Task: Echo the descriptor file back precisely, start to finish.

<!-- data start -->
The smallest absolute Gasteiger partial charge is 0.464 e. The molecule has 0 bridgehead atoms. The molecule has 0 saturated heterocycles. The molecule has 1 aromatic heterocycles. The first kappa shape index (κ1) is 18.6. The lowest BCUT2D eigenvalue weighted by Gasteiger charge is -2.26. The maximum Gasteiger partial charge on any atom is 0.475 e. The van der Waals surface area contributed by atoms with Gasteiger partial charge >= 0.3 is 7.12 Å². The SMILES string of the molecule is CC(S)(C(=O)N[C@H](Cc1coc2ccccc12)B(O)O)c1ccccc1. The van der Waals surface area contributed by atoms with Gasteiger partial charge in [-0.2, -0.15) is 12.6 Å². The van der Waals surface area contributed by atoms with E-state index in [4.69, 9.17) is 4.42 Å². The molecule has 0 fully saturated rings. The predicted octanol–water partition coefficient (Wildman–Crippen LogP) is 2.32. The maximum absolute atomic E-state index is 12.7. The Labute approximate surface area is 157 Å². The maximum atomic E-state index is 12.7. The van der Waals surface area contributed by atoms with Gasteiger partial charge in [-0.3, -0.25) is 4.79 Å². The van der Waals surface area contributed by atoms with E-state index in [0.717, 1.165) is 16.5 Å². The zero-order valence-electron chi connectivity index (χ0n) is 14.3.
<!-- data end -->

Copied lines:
The smallest absolute Gasteiger partial charge is 0.464 e. The molecule has 0 bridgehead atoms. The molecule has 0 saturated heterocycles. The molecule has 1 aromatic heterocycles. The first kappa shape index (κ1) is 18.6. The lowest BCUT2D eigenvalue weighted by Gasteiger charge is -2.26. The maximum Gasteiger partial charge on any atom is 0.475 e. The van der Waals surface area contributed by atoms with Gasteiger partial charge >= 0.3 is 7.12 Å². The SMILES string of the molecule is CC(S)(C(=O)N[C@H](Cc1coc2ccccc12)B(O)O)c1ccccc1. The van der Waals surface area contributed by atoms with Gasteiger partial charge in [-0.2, -0.15) is 12.6 Å². The van der Waals surface area contributed by atoms with E-state index in [4.69, 9.17) is 4.42 Å². The molecule has 0 fully saturated rings. The predicted octanol–water partition coefficient (Wildman–Crippen LogP) is 2.32. The maximum absolute atomic E-state index is 12.7. The Labute approximate surface area is 157 Å². The maximum atomic E-state index is 12.7. The van der Waals surface area contributed by atoms with Gasteiger partial charge in [-0.3, -0.25) is 4.79 Å². The van der Waals surface area contributed by atoms with E-state index in [0.717, 1.165) is 16.5 Å². The zero-order valence-electron chi connectivity index (χ0n) is 14.3.